Oracle, one of the worlds’ largest financial and business software companies,
has been given the green light by the US Justice Department over its acquisition
of computer hardware and software makers, Sun Microsystems.
Oracle made a bid for Sun, the fourth largest maker of servers, earlier this
year with the deal worth an estimated $7.4bn (£4.5bn) and shareholders expected
to receive $9.40 per share.
When the deal was announced in April, the US Justice Department said they
needed time to consider the implications of the deal before it approved the
move, but the all clear has now been given.
Although this is a boost to the company, the next major hurdle is approval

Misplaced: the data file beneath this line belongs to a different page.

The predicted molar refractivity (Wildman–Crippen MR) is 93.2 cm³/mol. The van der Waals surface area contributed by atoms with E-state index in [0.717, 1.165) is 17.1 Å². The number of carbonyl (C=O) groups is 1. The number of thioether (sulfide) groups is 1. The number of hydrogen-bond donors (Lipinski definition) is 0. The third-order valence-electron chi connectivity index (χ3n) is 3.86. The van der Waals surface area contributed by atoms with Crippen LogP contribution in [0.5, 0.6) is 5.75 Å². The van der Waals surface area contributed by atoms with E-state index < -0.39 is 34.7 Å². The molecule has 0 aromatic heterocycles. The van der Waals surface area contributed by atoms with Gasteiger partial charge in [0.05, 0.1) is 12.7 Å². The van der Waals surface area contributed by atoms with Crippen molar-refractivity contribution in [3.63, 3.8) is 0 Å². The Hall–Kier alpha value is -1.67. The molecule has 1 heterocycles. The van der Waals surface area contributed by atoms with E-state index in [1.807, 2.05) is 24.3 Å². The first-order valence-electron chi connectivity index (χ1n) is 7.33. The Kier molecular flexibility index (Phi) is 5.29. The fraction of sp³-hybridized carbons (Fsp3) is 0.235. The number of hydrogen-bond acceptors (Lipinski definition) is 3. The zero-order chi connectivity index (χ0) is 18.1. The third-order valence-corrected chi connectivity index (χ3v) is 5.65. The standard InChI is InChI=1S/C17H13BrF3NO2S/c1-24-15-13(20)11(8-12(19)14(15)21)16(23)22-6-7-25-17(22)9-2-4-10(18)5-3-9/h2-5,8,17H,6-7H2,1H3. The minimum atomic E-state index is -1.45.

from the European Commission antitrust regulators.
It is widely speculated that Oracle made the bid to obtain control over Sun’s
Java script, a programming language used in its products. Java can be used for
web applications and updating traditional legacy systems and can be used by PC’s
Larry Ellison, the chief executive at Oracle, has previously said Java is the
‘the single most important software asset we have ever acquired’ the Financial
Analysts expect the deal to boost Oracle’s share price by approximately $0.15
in the first year of the acquisition and life pro forma operating profits by
$1.5bn to $2bn.
The Oracle bid was announced weeks after a failed bid by software company
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